Putting in hours at the studio and writing, rehearsing or dancing are not sacrifices. Those are givens. That is what you MUST do. You don’t get any better at anything if you don’t practice. Sacrifice is doing those things and more in spite of your circumstances and situation. Sacrifice is not going to the club on Friday night or having beers with the guys so that you have that much more time and money to put into your dream. Sacrifice is working extra hours or taking on an additional job to fund your dream. It is not up to anyone who’s services you use to take on the financial burden of YOUR dream.

Know What You Want
When we start working with anyone we ask what do they want. We have heard it again and again, “I want to be bigger than (insert mega-star’s name here)” or “I want to be a superstar.” Those are not sufficient answers. It’s great and all but this is much to broad or vague depending on your perspective. We are producers so our focus is much more narrow than your career as a whole. What we offer is a catalyst but first we need to know what you expect from us? You need to be able to verbalize it. At least know what it is that you do not want. If you cannot verbalize it to yourself then you cannot explain it to someone else and make it happen. If you have no idea of what you are looking for or what you want you need to think about it before moving forward. You need to think big and then dial it back so you can see the steps to get you there. You first have to recognize that you have to reach several smaller goals to reach the big goal (of being a superstar). The idea is that the small goals are going in the direction you want. Your dream is not going to happen all at once, and you need to be cognizant of what is taking you closer or further from your goals. Keeping a record of milestones will help you stay on track and well as being a great moral boost for when the journey gets tough.

Beware of Who Represents You
Nothing is wrong with having someone represent you, to speak for you to secure opportunities. The problem is when you have the wrong people representing you. Make sure this person not only has your best interests at heart, but that they have skills necessary to represent you and get you in the door. It does you no good if they have no clue or drive to do what it is that you need. Its okay to work with someone who may not have the connections, but they are the kind of person that will make things happen and this is what they want to do. You also need to make sure that they have the right personality and one that you feel comfortable representing you. We have seen many situations where a manager just seems to rub people the wrong way. How does this effect the Artist you ask? People you want to get to will chose not to deal with the manager and in turn not deal with the Artist.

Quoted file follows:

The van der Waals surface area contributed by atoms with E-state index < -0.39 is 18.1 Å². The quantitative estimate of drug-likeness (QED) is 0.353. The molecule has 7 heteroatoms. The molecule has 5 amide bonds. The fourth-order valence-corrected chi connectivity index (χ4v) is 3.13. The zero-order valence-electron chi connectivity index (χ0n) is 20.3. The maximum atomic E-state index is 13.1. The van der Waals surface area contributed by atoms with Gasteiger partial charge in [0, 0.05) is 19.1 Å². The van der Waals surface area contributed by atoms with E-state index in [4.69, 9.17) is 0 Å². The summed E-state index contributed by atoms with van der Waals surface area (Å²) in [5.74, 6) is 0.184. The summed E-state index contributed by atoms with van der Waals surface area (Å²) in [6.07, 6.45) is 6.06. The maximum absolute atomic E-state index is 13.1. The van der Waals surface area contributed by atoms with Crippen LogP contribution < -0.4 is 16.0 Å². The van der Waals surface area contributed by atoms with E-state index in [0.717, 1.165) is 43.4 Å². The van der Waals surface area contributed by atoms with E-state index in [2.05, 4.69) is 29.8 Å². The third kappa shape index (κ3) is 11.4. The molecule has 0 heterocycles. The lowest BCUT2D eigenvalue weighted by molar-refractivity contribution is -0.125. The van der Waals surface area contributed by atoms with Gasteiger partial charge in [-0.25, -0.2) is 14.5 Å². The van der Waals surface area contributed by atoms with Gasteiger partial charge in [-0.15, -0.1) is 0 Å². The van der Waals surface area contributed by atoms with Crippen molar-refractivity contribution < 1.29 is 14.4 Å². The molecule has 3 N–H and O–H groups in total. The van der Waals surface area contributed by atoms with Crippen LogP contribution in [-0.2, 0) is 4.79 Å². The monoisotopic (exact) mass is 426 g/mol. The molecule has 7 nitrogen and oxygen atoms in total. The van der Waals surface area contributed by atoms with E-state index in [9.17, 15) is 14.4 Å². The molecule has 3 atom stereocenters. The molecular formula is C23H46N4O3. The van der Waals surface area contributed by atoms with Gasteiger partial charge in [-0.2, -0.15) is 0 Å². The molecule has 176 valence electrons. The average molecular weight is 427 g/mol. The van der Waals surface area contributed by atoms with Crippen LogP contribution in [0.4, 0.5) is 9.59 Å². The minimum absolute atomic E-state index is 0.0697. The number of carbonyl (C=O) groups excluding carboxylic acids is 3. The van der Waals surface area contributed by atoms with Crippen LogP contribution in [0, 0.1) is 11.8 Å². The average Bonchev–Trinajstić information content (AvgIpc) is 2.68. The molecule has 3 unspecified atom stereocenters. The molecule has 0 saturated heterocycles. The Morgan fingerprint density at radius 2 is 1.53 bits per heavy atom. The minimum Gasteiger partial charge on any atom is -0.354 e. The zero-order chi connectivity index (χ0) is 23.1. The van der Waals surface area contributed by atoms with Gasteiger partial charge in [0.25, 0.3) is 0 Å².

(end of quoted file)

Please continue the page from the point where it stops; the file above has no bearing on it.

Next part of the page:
Overstating Relationships
Never overstate how well you know someone. If you only know someone’s name or heard of them but never met them do not tell people you did. If you met them in passing do not lead people to believe you are BFFs. There is a difference in knowing OF someone and KNOWING someone. You don’t know who knows who, so make sure you are not putting yourself in a situation to be embarrassed and thought of as a liar. We have seen several situations where someone was called out about supposedly knowing someone they said they knew. That is a quick way to get people to not deal with you. This industry is already full of shady unscrupulous characters, so do the industry and yourself a favor and don’t become one.

Using Names for Introduction- Be Careful Whose Name You Use
I will never forget a valuable lesson I learned early on. That lesson was to be careful of whose name you use and to whom. Turns out a name I used for an introduction was of someone who grossly overstated their relationship with this person and whom this person could not stand. The only reason I got a pass was because I was new and they felt sorry for me. They told me this valuable piece of advice- be careful whose name I use. You never know what terms people are on with each other, and in the music industry, as with any other, people often overstate how well they really know someone. In my case the person who’s name I used overstated their relationship and made it seem as though they had carte blanche and his name was the golden ticket to open the door. Nothing could have been further from the truth and it was embarrassing but a well learned lesson.

There are so many ways that you can find your path to success derailed. We at Audio Blueprint hope that you heed these pitfalls and shortcuts and live the life you dream. Much success to you!

Written by Geri King for Audio Blueprint